So the next step is to get this sorted, then they will reschedule the prostate surgery and we can then look forward to our trip to the UK & Europe in September.  Stay tuned for the next exciting instalment.

Ear, hear, ‘ere.

May 12, 2017

A few weeks ago Roy was out fishing with Steve when whilst trying to retrieve a fish off the line with the net, one of Roy’s hearing aids got flicked out and was duly deposited into the sea.  Oh no!   But more importantly they got the fish, a decent sized one at that too!! 

Over the next few days came the task of phone calls to insurance companies, then the hearing specialists with appointments made to have the aid replaced.  After a week or two of waiting to hear from the insurance company we were finally notified that all was ok and to go ahead to have the aid replaced so off we went to the Audiology centre.  Of course regular readers will know what is coming next…….. in true Vannini fashion, it wasn’t going to be that easy.

Roy went to his appointment expecting to be given a new hearing aid but no…apparently the old aids are no longer available as they have been superseded and as well they are “paired”  to each other so a replacement was out of the question instead he now needed a complete new set.  Eeek, this is turning into an expensive fishing expedition!  However, between the audiology centre and the insurance company they came to a mutual agreement, unbeknown to us, that  a complete new set of hearing aids was essential and should be covered by our policy.  Hence a new set of aids had to be prepared and set up which meant another appointment was made to have them fitted.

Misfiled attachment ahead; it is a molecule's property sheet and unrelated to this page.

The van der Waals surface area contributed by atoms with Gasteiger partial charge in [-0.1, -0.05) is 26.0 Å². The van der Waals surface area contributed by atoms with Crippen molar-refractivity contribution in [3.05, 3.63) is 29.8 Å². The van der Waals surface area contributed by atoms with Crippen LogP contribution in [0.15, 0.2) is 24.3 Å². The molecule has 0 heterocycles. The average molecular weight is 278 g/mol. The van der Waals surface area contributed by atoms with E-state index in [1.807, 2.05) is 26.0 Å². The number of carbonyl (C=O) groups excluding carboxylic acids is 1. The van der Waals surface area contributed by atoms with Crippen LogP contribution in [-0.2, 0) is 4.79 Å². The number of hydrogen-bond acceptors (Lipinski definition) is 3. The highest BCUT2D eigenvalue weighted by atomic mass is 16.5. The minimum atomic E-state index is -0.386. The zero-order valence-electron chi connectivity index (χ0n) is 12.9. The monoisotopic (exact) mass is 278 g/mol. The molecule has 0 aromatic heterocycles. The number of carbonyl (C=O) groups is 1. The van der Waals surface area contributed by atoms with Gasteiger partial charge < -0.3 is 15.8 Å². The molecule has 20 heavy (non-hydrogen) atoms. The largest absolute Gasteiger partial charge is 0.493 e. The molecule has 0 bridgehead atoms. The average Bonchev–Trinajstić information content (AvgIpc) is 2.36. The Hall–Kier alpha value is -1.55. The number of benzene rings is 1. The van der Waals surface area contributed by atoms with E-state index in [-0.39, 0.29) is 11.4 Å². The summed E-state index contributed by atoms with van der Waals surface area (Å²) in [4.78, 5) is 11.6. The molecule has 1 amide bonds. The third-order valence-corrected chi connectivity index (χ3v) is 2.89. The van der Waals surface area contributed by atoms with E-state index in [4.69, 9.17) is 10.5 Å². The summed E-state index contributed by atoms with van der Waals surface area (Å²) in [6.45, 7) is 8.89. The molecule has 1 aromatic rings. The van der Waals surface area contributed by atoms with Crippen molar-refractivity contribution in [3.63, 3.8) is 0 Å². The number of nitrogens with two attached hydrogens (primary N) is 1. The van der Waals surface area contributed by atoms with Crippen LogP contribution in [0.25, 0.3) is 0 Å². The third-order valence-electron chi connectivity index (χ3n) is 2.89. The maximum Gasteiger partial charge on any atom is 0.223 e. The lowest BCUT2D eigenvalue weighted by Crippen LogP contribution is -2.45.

A week later we trundled back across the bridge to have the new hearing aids fitted.

Roy having the new aids tested and set up correctly….all done by computer!  

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Just like his old aids, they are pretty hard to see when he is wearing them as all you can see is a fine, clear tube going into his ear, it almost looks like a piece of fishing line….or a grey hair! with a very small piece which is fitted over the back of his ear and is only obvious if you are looking for it.